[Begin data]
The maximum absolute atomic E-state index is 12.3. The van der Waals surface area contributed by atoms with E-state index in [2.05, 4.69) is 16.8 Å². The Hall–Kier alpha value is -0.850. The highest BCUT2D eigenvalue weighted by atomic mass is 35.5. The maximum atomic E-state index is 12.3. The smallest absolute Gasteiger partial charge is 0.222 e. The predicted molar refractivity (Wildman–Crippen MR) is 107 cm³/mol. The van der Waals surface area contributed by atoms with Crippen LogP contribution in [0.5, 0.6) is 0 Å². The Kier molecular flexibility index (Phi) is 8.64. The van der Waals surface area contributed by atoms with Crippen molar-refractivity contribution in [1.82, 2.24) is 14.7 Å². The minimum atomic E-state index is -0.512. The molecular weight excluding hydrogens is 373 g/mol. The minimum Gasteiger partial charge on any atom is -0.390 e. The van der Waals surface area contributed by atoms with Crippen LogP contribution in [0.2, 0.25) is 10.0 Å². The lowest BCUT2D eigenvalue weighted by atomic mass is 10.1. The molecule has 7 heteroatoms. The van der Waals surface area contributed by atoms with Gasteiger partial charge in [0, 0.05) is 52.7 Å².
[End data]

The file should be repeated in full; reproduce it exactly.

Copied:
The maximum absolute atomic E-state index is 12.3. The van der Waals surface area contributed by atoms with E-state index in [2.05, 4.69) is 16.8 Å². The Hall–Kier alpha value is -0.850. The highest BCUT2D eigenvalue weighted by atomic mass is 35.5. The maximum atomic E-state index is 12.3. The smallest absolute Gasteiger partial charge is 0.222 e. The predicted molar refractivity (Wildman–Crippen MR) is 107 cm³/mol. The van der Waals surface area contributed by atoms with Crippen LogP contribution in [0.5, 0.6) is 0 Å². The Kier molecular flexibility index (Phi) is 8.64. The van der Waals surface area contributed by atoms with Crippen molar-refractivity contribution in [1.82, 2.24) is 14.7 Å². The minimum atomic E-state index is -0.512. The molecular weight excluding hydrogens is 373 g/mol. The minimum Gasteiger partial charge on any atom is -0.390 e. The van der Waals surface area contributed by atoms with Crippen LogP contribution in [0.2, 0.25) is 10.0 Å². The lowest BCUT2D eigenvalue weighted by atomic mass is 10.1. The molecule has 7 heteroatoms. The van der Waals surface area contributed by atoms with Gasteiger partial charge in [0, 0.05) is 52.7 Å².